First, a disclaimer: I’m the proud holder of a Bachelor of Science (upper second class) in experimental psychology. So you shouldn’t be too surprised when I tell you psychology is a science.
But for many other people, particularly scientists from other disciplines, psychology is at best a “soft” science. It doesn’t belong in the same exalted company as physics, chemistry, or, dare I say, neuroscience.
The long-standing debate about psychology’s scientific credentials was reignited last year by microbiologist and founding editor of RealClearScience, Alex Berezow. In a provocative article entitled Keep psychology out of the science club, Berezow argued:
The dismissive attitude that scientists have toward psychologists […] is […] rooted in the failure of psychologists to acknowledge that they don’t have the same claim on secular truth that the hard sciences do.
Left unanswered was the question of how science arrives at this so-called “secular truth." More to the point: how is psychology any different when it comes to interrogating reality?
Models in mind
In the introductory chapter of his most recent book, The Magic of Reality, evolutionary biologist Richard Dawkins discusses how we know what is real.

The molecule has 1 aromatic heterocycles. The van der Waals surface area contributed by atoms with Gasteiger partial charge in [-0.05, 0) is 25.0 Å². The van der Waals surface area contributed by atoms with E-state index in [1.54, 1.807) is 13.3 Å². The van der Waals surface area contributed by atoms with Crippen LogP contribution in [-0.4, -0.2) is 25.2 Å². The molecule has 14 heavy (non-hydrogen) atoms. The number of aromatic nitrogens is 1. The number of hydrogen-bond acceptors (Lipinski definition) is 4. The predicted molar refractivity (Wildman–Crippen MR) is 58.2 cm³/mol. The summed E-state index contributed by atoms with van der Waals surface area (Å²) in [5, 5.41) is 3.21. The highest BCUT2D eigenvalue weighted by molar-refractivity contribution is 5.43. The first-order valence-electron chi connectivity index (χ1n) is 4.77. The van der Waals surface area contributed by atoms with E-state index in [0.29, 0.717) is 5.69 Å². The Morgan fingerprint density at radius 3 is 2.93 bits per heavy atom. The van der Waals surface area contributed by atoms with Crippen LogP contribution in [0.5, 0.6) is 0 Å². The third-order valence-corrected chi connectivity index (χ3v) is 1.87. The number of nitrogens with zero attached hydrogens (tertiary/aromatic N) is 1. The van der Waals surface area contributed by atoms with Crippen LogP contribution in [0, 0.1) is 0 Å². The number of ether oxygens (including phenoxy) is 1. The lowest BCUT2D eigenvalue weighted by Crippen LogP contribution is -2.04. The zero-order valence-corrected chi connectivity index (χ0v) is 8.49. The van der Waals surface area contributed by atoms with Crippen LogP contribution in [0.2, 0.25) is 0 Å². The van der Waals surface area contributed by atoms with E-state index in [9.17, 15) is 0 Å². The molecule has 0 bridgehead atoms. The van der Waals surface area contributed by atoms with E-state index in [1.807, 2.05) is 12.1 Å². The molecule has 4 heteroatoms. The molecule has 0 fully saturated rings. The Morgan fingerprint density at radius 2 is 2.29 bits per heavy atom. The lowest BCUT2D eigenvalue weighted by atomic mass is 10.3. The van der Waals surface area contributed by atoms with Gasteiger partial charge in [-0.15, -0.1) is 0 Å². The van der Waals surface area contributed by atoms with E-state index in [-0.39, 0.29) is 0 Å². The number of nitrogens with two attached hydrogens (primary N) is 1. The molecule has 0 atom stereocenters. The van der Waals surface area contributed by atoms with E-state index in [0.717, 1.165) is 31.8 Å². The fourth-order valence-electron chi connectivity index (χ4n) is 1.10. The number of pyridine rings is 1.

Most obviously, we can use our senses. If we can see or hear or feel something, if we can touch it or taste it, then we know that it’s real.
We can also use machines to enhance and expand our senses. Bacteria are invisible to the naked eye but we can see them with a microscope. We can’t perceive radio waves, but we can have them translated into sounds we can hear.
But as Dawkins notes:
There is a less familiar way in which a scientist can work out what is real when our five senses cannot detect it directly. This is through a model of what might be going on, which can then be tested […]
We look carefully at the model and predict what we ought to see or hear, etc. if the model were correct. Then we look to see whether the predictions are right or wrong. If they are right, this increases our confidence that the model really does represent reality […]. If our predictions are wrong, we reject the model, or modify it and try again.
Dawkins illustrates this point with some famous examples of scientific modelling. Crick and Watson, for instance, didn’t see the double-helix shape of DNA: they built a model (literally, with cardboard) and saw that its predictions were consistent with observations made by another scientist, Rosalind Franklin.